The same is partly true for Canonical. In its favour it has been developing Ubuntu in a different direction from its deals with big hardware vendors. It has focused on the PC and IoT market as well as cloud.
The battle for Platform as a Service
This deal has implications outside of the Linux market. Red Hat is the major driving force behind OpenShift, a cloud Platform as a Service competitor to Cloud Foundry. IBM is one of the largest Cloud Foundry distributions. This deal could finally bridge the gap between the two PaaS competitors.
The winners here will be those who are beginning to adopt containers. The two PaaS have different approach but both support deployment and management of Kubernetes and Docker. It will be interesting to see if IBM builds a hybrid PaaS that supports both environments. If it does, then it will be able to widen its container appeal substantially.
The Cloud Native Computing Conference and KubeCon is due to take place in Seattle in less than six weeks. Before then, expect to hear much more from both sides as to what this deal may mean. Of course, all eyes will be on IBM and what it says but it is likely to keep quiet for a while as it decides on its future plans here.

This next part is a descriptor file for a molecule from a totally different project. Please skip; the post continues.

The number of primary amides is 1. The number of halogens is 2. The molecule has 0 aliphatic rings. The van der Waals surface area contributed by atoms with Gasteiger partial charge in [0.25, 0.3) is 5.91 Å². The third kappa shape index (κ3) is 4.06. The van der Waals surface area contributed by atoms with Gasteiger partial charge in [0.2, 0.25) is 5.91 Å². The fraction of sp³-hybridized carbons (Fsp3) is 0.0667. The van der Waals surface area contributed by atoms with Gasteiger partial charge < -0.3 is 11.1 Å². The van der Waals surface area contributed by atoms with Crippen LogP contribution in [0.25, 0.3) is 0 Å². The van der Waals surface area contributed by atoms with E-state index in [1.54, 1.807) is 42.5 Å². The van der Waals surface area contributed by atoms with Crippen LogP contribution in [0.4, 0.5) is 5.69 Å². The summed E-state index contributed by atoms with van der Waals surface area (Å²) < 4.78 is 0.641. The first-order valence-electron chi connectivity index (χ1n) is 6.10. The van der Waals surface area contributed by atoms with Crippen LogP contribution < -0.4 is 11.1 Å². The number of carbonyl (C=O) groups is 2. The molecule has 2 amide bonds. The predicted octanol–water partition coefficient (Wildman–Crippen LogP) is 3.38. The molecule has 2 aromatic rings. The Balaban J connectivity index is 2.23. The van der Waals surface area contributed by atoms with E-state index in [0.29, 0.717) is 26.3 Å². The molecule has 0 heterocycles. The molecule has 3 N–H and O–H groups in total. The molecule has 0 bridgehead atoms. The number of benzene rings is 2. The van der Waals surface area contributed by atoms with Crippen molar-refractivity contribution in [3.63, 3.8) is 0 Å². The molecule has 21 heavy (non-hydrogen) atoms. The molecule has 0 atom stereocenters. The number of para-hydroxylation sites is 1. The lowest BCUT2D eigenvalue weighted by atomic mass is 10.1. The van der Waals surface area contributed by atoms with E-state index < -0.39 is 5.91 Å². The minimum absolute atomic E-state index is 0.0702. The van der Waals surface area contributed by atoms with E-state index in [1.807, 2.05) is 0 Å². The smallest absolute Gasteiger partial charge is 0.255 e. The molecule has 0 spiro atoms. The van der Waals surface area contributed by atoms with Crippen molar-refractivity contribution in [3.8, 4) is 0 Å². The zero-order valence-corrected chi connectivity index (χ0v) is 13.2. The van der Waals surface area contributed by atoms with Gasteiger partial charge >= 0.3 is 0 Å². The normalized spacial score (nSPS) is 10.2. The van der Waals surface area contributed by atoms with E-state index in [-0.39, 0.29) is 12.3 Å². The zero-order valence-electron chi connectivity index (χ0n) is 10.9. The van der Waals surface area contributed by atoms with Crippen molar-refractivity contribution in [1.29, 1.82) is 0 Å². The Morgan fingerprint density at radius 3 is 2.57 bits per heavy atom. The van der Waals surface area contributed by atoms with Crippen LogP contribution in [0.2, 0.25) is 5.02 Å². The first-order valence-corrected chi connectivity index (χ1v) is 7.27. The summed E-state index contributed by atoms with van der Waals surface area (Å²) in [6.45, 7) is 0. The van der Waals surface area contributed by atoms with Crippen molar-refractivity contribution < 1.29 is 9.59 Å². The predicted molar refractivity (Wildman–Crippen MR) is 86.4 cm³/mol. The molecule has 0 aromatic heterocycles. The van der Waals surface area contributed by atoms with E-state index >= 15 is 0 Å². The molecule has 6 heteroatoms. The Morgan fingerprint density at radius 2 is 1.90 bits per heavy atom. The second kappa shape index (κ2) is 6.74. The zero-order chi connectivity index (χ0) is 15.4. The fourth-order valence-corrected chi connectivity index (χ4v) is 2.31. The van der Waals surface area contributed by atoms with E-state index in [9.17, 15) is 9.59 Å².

What does this mean
On the face of it, IBM has completely blindsided the wider Linux community. There was not chatter or leaks about this deal in advance. Over the next few weeks there will be a lot of people trying to work out the implications for their current Linux strategies.
For IBM, this is a major leap. Spending $43bn on Red Hat, more than six times its previous record acquisition will not have been done lightly. There will have been a lot of number crunching and many late nights at the core of both companies. The big question is how will this plays out and is IBM being overoptimistic in its claim that it will deliver financially and in market share.
It will take at least six months to see what the impact is on the financial side. Meanwhile, IBM is holding a series of analyst and press briefings today. We will be on those calls to hear what the future plans are.
The blog was written by Ian Murphy. It was first published by Enterprise Times and is reused here with permission.